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Navnidhi Upadhyay

Publish Date

13 JUN 2023


Senior Device Engineer Ph.D. in Electrical & Computer Engineering

What kind of scientist are you at Intermolecular®, and what do you do? I work at the intersection of electrical engineering, material science, and computer science to innovate and engineer next-generation memory devices and materials for application in both storage and data-centric computing paradigms. My area of expertise is in emerging memory devices (Feet, ReRAM, Selector, 1S1R, 1T1R, etc.), process development, process integration, electrical characterization, and applications of emerging memory devices in non-von Neuman computing. We need brain-inspired electronic hardware to meet the computing need of the data-intensive world we live in today.


What is your favorite part about being a scientist, and how did you get interested in science? My favorite part about being a scientist is leveraging my skillset/imagination to solve scientific problems and innovate. I can’t describe the joy of solving a problem in words. I remember being a curious kid, trying to understand how things around me worked. My initial interest in electronics started with the tinkering of electronic toys/radio, which led me to join one of my friend’s electronics servicing shop, where I began learning about repairing radios and TV sets. It was a joyful and inspiring moment when I assembled a music system for my home all by myself. I got enthralled by semiconductor physics while clearing my doubts raised during servicing electronic equipment at the repair shop with my high school physics teacher. Long story short, this led me to choose semiconductors/electronics as my field of research.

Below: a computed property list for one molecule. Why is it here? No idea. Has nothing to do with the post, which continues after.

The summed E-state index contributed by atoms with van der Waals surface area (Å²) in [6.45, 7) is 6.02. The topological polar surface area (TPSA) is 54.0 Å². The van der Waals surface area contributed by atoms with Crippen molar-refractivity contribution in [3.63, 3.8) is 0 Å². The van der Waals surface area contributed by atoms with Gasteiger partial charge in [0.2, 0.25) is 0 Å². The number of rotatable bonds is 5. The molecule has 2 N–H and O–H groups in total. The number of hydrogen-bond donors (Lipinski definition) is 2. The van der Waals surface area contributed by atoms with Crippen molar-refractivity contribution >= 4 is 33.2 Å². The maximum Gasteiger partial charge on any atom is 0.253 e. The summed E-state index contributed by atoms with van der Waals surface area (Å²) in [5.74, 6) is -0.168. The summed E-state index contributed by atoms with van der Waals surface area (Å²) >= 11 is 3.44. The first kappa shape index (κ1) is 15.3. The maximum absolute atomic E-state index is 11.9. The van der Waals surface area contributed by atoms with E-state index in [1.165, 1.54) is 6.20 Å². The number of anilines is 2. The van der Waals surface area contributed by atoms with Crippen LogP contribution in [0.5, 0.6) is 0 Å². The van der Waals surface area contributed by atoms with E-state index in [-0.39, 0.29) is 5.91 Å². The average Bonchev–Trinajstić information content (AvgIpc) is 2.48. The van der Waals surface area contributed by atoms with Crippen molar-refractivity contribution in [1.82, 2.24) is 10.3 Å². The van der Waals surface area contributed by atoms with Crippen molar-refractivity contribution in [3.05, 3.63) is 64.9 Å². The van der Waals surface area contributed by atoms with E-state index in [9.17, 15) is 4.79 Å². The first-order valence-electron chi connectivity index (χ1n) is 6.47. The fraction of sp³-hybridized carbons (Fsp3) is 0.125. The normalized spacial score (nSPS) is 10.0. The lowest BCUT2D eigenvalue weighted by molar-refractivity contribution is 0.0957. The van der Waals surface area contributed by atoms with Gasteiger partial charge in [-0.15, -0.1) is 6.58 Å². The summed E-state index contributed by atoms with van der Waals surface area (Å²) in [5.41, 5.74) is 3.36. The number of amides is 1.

How does your work contribute to material innovation for the future of technology? We need novel electronic memory devices that could be used in a non-Von Neumann computing architecture to meet the ever-increasing processing demands from AI and machine learning applications. Material innovation is crucial for next-generation memory devices. Process integration and electrical characterization provide a way to screen through different candidate materials and synthesis methods on an actual device.  


Tell us about a current project you are working on and how this is an example of materials innovation? We have developed a three-terminal test vehicle that can be used to evaluate the performance of several candidate materials for emerging memory devices. Using this test vehicle, we can evaluate different material stacks and their impact on the device's performance. To perform electrical characterization on these devices, we developed new capabilities in our ETEST lab, which is very important to provide us feedback on our material engineering splits, guide us through the optimization process, and ultimately meet the required device's KPIs.